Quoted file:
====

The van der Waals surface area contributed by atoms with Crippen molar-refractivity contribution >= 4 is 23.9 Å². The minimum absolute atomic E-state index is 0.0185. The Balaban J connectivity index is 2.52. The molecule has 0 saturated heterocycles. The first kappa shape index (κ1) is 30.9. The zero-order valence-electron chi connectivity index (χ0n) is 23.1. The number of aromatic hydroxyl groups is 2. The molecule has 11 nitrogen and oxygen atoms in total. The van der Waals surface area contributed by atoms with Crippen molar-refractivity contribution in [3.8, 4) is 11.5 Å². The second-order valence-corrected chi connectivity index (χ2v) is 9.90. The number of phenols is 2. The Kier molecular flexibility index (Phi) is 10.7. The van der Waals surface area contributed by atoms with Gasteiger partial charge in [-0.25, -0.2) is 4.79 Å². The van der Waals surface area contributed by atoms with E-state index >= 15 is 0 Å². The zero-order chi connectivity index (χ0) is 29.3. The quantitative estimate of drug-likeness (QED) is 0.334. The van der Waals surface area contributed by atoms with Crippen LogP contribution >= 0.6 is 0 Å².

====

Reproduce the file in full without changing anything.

The van der Waals surface area contributed by atoms with Crippen molar-refractivity contribution >= 4 is 23.9 Å². The minimum absolute atomic E-state index is 0.0185. The Balaban J connectivity index is 2.52. The molecule has 0 saturated heterocycles. The first kappa shape index (κ1) is 30.9. The zero-order valence-electron chi connectivity index (χ0n) is 23.1. The number of aromatic hydroxyl groups is 2. The molecule has 11 nitrogen and oxygen atoms in total. The van der Waals surface area contributed by atoms with Crippen molar-refractivity contribution in [3.8, 4) is 11.5 Å². The second-order valence-corrected chi connectivity index (χ2v) is 9.90. The number of phenols is 2. The Kier molecular flexibility index (Phi) is 10.7. The van der Waals surface area contributed by atoms with Gasteiger partial charge in [-0.25, -0.2) is 4.79 Å². The van der Waals surface area contributed by atoms with E-state index >= 15 is 0 Å². The zero-order chi connectivity index (χ0) is 29.3. The quantitative estimate of drug-likeness (QED) is 0.334. The van der Waals surface area contributed by atoms with Crippen LogP contribution >= 0.6 is 0 Å².